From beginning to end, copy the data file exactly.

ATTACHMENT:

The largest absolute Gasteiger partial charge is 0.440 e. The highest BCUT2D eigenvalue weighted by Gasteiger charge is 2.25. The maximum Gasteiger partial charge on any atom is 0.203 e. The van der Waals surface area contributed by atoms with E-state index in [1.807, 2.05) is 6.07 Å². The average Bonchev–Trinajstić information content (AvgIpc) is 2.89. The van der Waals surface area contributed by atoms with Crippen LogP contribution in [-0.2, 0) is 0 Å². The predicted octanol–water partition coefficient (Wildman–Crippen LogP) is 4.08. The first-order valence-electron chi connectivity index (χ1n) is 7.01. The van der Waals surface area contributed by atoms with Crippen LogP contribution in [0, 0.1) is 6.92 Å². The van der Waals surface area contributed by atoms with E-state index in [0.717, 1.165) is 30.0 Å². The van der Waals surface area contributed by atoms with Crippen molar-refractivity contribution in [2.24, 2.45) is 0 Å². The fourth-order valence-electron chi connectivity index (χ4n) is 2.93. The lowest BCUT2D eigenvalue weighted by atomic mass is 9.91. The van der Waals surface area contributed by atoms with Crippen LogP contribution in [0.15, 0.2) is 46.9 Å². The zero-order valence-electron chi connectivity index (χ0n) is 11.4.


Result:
The largest absolute Gasteiger partial charge is 0.440 e. The highest BCUT2D eigenvalue weighted by Gasteiger charge is 2.25. The maximum Gasteiger partial charge on any atom is 0.203 e. The van der Waals surface area contributed by atoms with E-state index in [1.807, 2.05) is 6.07 Å². The average Bonchev–Trinajstić information content (AvgIpc) is 2.89. The van der Waals surface area contributed by atoms with Crippen LogP contribution in [-0.2, 0) is 0 Å². The predicted octanol–water partition coefficient (Wildman–Crippen LogP) is 4.08. The first-order valence-electron chi connectivity index (χ1n) is 7.01. The van der Waals surface area contributed by atoms with Crippen LogP contribution in [0, 0.1) is 6.92 Å². The van der Waals surface area contributed by atoms with E-state index in [0.717, 1.165) is 30.0 Å². The van der Waals surface area contributed by atoms with Crippen molar-refractivity contribution in [2.24, 2.45) is 0 Å². The fourth-order valence-electron chi connectivity index (χ4n) is 2.93. The lowest BCUT2D eigenvalue weighted by atomic mass is 9.91. The van der Waals surface area contributed by atoms with Crippen LogP contribution in [0.15, 0.2) is 46.9 Å². The zero-order valence-electron chi connectivity index (χ0n) is 11.4.